As an employee, but especially as a manager, you are in hot water for even the appearance of creeping--perception is reality in the workplace. If any of your employees might be guilty of creepy behavior, or creeping, as a manager you get the extra special bonus of being liable for the discomfort their behavior may create.
What is Creeping?
- Creeping is making someone or someones who are not you uncomfortable with your presence and/or behavior.
- Creeping can be malicious, but is most often inadvertent--this is to say, the person being creepy may not understand he/she is being creepy.
- Creeping can be passive as well as active; its based on how a third party feels, not on how the creeper feels or what the creeper is doing.
- Creeping is subjective to those being creeped out.
- Creeping IS the problem of the person doing the creeping AND his/her manager, even if the perception of the issue is that the person in question isn't doing anything wrong. This is because, in the work place, expected duties include keeping everyone with whom you work and interact comfortable being in the work place, which falls on each individual to maintain for the group.
- Creeping can seem unfair; a person accused of creepy behavior might just be occasionally looking at the person who is complaining of being creeped out. A person accused of creeping may have committed one act that made someone uncomfortable by accident and never do it again, but keep the creeper title and have it communicated by others within the group that felt targeted by the behavior.
- Creeping can create a hostile work environment.
- Know your team. Understand team dynamics. When a team is being formed, uncomfortable and awkward situations can arise as people determine the power structure within the group. These transitions need to be supervised and employees protected from feeling slighted or frightened. Employees who might be creeping others out specifically to achieve a particular position should be dealt with on an as-needed basis; the only common feature should be that they are denied whatever they attempted to achieve through creeping, and going to everything from informal conversation to formal reprimand (or worse) as the situation merits.
- Do not expect that only women will be creeped out by men. While a large percentage of this type of issue occurs when a male colleague creeps out a female colleague, females may end up creepers to other females, males to other males, and females may creep out their male colleagues.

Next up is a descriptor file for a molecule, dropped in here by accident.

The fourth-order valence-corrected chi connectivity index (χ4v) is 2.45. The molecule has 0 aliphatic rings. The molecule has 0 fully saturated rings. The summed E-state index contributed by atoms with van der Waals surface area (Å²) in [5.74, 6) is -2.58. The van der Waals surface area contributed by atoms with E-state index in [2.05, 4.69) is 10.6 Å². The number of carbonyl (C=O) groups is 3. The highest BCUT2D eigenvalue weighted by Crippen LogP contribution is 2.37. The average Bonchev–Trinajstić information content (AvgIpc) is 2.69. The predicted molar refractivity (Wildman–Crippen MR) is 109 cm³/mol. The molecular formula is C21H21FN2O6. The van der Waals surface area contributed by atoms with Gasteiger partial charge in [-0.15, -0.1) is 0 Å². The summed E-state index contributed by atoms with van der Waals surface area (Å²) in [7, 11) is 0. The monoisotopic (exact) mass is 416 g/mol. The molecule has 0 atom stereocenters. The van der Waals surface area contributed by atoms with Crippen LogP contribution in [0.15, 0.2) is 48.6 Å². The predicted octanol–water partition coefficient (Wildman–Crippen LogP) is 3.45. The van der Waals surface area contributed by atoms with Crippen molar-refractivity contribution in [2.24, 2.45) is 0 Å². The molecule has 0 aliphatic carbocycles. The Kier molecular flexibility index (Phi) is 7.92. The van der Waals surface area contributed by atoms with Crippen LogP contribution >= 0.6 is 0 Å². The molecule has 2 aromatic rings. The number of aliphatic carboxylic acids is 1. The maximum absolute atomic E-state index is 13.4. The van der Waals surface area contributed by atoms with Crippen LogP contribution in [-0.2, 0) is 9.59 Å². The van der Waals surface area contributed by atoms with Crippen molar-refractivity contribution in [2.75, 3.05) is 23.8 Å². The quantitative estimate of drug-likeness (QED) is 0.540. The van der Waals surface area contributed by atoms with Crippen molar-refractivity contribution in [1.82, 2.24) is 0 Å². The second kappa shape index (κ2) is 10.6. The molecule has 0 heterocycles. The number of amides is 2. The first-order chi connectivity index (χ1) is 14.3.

- Creeping behaviors can seem very benign when they are not targeted at you. Take any suggestion of uncomfortability by other employees very seriously. Initially talk to the person who feels uncomfortable to discuss what aspects make him or her uncomfortable. In talking to someone, you may encounter associated memories to that type of situation of which they are really uncomfortable, and not necessarily another employee. However, you might find that something you find normal or the person doing it finds normal to be culturally or personally inappropriate for the person complaining. The complaint should be taken seriously. Too often creeper behavior--in business and outside of it, say in a group of friends--is brushed aside; this can give the message to the creeper the behavior is okay, which you have someone literally telling you, that it is not.
- Unlike may inner-office conflicts, being the victim of creeping makes it very hard to approach the creeper and ask for change. I often encourage my employees at conflict to talk to each other before they come to me, or to come to me together with my presence ensuring a fair discussion. However, when someone is that uncomfortable, its very difficult for them to communicate it to the source of their discomfort; they may be worried of embarrassing that person, making too big a "deal" out of things and losing support from other co-workers, worried that they may be considered "oversensitive" or have other fears triggered by a co-worker being told he/she is acting creepy and then them having a natural defensive response. Where possible, men or women who are feeling uncomfortable should be asked to stand up for themselves as soon as the behavior starts; however, if they are unable to, accept that, as a manager or fellow co-worker, you may need to do so for them.
- Creeping needs to be stopped as it happens. Typically I recommend praising in public and punishing in private; however, if someone is creeping and someone else is uncomfortable, it needs to stop right then. This could be you removing the creeper from the situation and explaining it, or it could be just telling them to stop whatever behavior is triggering the issue. It can be as distinct as "Cut that out, John, it's creepy," to "John, why don't you and I change chairs so I can sit closer to Jane?" depending on how low key you need/want to keep the interchange. Whatever is done should be done immediately, however. Allowing inappropriate behavior while you are right there is effectively tacit approval
- No touching other people.
- Increase personal space boundaries around yourself and others (most people like 2-3 feet); always leave enough space someone can walk around you without touching you.
- When people excuse themselves and leave, let them go away
- Stop telling jokes for a while - work with the manager on what is, and is not funny
- Don't stare at people
- Test out any new tactics/behaviors to reduce creeping on you--the manager--before moving forward with any co-workers.